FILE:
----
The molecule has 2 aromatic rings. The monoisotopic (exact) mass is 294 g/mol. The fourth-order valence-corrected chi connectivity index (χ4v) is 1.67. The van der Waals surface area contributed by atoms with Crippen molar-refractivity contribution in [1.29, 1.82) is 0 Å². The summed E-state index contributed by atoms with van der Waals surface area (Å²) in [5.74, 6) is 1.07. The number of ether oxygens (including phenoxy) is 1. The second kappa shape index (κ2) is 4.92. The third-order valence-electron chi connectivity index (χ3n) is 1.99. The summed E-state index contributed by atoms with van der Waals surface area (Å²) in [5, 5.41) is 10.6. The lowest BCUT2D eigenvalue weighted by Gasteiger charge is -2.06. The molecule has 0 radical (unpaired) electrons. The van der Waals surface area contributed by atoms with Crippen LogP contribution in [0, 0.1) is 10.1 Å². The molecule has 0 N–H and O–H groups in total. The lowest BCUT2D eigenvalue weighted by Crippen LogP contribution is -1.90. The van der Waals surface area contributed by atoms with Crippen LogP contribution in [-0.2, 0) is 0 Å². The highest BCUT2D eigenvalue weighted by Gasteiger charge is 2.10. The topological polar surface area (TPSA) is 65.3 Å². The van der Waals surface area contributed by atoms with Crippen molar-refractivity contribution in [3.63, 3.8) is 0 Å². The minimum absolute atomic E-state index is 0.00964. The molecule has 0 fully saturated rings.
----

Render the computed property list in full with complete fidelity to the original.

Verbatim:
The molecule has 2 aromatic rings. The monoisotopic (exact) mass is 294 g/mol. The fourth-order valence-corrected chi connectivity index (χ4v) is 1.67. The van der Waals surface area contributed by atoms with Crippen molar-refractivity contribution in [1.29, 1.82) is 0 Å². The summed E-state index contributed by atoms with van der Waals surface area (Å²) in [5.74, 6) is 1.07. The number of ether oxygens (including phenoxy) is 1. The second kappa shape index (κ2) is 4.92. The third-order valence-electron chi connectivity index (χ3n) is 1.99. The summed E-state index contributed by atoms with van der Waals surface area (Å²) in [5, 5.41) is 10.6. The lowest BCUT2D eigenvalue weighted by Gasteiger charge is -2.06. The molecule has 0 radical (unpaired) electrons. The van der Waals surface area contributed by atoms with Crippen LogP contribution in [0, 0.1) is 10.1 Å². The molecule has 0 N–H and O–H groups in total. The lowest BCUT2D eigenvalue weighted by Crippen LogP contribution is -1.90. The van der Waals surface area contributed by atoms with Crippen LogP contribution in [-0.2, 0) is 0 Å². The highest BCUT2D eigenvalue weighted by Gasteiger charge is 2.10. The topological polar surface area (TPSA) is 65.3 Å². The van der Waals surface area contributed by atoms with Crippen molar-refractivity contribution in [3.63, 3.8) is 0 Å². The minimum absolute atomic E-state index is 0.00964. The molecule has 0 fully saturated rings.